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In a world where we expect quite different things from a compact system camera and a single lens reflex camera, it might seem a little odd to name one of the former in remembrance of one of the latter. But perhaps we need to learn not to expect the expected from Leica – a company that seems to ignore what the rest of us consider logical. The new Leica SL (Type 601) is indeed a mirrorless camera, much in the style of the Olympus OM-D, the Panasonic GH and the Fuji X-T bodies, but while other brands do all they can to distance themselves from the ‘old fashioned’ SLR, Leica seems to be embracing it. By using the name ‘SL (Type 601)’, Leica suggests that this 2015 body is in some way a descendant of the Leicaflex SL – a film SLR born in 1968 that in turn fathered the R3 in 1976. The camera is substantial indeed, lacking all hints of the miniaturisation that we have come to associate with compact system cameras. None-the-less, …

2015-10-20T18:14:31+00:00

Johanna Neurath of Thames & Hudson (in yellow), and photographer George Georgiou (in black) giving reviews at Offspring Photo Meet earlier this year. Image (c) Mimi Mollica.

Ask the experts: Offspring Photo Meet returns to east London in late October

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More than 40 of the country’s leading photography experts are being assembled over two days late next month in east London to give tailor-made feedback and advice to professional and aspiring image-makers looking to take their careers to the next level and find new markets for their work. Among them are curators, picture editors, ad agency creatives and publishers, from companies and institutions such as Tate Modern, The Guardian, Bartle Bogle Hegarty and Thames & Hudson, tasked with giving attendees an honest assessment of their work through one-to-one portfolio reviews. Participants will also learn about the dynamics of the contemporary photography market, coming  away with ideas about how to get their work in front of key decision makers, and what impresses them, gaining insights from professionals working at places such as Magnum Photos, The Photographers’ Gallery and FT Weekend Magazine. Returning to The Proud Archivist in Haggerston on the last Friday and Saturday of October, Offspring Photo Meet includes two days of portfolio reviews along with talks by multi-award-winning photographers Zed Nelson and Hélène Binet, both …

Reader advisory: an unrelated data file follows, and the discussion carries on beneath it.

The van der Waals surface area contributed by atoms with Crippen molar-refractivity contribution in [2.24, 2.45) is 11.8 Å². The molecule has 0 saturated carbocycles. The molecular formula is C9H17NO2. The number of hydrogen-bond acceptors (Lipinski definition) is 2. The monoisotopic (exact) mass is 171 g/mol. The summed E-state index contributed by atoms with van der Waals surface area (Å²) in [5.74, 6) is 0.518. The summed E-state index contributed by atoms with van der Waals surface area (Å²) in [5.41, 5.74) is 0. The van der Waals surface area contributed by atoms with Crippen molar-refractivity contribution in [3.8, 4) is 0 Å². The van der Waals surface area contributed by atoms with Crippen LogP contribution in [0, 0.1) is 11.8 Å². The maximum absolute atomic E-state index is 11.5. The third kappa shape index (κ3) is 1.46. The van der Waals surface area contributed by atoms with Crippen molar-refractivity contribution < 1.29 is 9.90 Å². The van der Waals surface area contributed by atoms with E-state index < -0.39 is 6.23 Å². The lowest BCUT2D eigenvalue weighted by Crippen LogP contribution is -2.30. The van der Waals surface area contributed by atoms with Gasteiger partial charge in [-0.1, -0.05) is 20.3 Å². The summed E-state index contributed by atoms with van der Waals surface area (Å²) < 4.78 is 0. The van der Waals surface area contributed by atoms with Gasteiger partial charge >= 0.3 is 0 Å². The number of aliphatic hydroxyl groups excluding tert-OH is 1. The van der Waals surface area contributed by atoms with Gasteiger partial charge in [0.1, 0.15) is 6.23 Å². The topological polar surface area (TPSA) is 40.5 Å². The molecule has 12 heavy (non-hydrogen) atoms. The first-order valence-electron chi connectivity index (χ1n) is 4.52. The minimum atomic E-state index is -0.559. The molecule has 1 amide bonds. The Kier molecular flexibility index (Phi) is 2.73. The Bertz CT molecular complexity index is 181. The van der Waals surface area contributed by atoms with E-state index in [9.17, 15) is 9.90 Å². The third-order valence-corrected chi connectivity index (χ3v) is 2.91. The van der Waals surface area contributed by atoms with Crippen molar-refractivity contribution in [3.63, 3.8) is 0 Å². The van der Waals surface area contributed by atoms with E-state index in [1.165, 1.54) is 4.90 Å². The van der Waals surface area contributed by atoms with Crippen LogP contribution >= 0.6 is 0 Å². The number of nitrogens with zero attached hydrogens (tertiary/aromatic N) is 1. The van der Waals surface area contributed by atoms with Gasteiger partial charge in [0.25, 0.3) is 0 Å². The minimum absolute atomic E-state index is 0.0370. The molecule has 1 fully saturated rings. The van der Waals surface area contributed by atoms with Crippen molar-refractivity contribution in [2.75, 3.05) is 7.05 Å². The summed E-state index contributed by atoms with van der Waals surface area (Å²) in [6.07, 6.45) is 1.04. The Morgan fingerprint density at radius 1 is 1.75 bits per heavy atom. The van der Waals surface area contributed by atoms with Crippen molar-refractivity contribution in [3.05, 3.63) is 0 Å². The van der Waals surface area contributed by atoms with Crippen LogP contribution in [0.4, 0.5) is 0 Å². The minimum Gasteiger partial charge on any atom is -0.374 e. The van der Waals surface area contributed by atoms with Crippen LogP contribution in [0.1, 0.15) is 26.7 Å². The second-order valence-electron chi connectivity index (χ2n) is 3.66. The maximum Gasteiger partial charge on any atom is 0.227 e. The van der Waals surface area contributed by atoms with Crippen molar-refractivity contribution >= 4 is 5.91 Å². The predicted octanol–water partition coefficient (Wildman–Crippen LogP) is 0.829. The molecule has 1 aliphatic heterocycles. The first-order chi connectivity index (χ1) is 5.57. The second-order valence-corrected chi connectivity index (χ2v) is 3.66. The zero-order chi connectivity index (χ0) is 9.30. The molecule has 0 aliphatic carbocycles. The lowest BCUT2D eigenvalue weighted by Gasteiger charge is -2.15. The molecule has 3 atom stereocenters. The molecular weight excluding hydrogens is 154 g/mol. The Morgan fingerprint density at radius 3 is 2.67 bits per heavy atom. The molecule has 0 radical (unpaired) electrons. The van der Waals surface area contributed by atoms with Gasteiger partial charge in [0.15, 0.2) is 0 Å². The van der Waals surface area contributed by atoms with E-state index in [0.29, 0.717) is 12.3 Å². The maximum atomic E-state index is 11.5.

2015-10-23T16:02:20+00:00

BJP Staff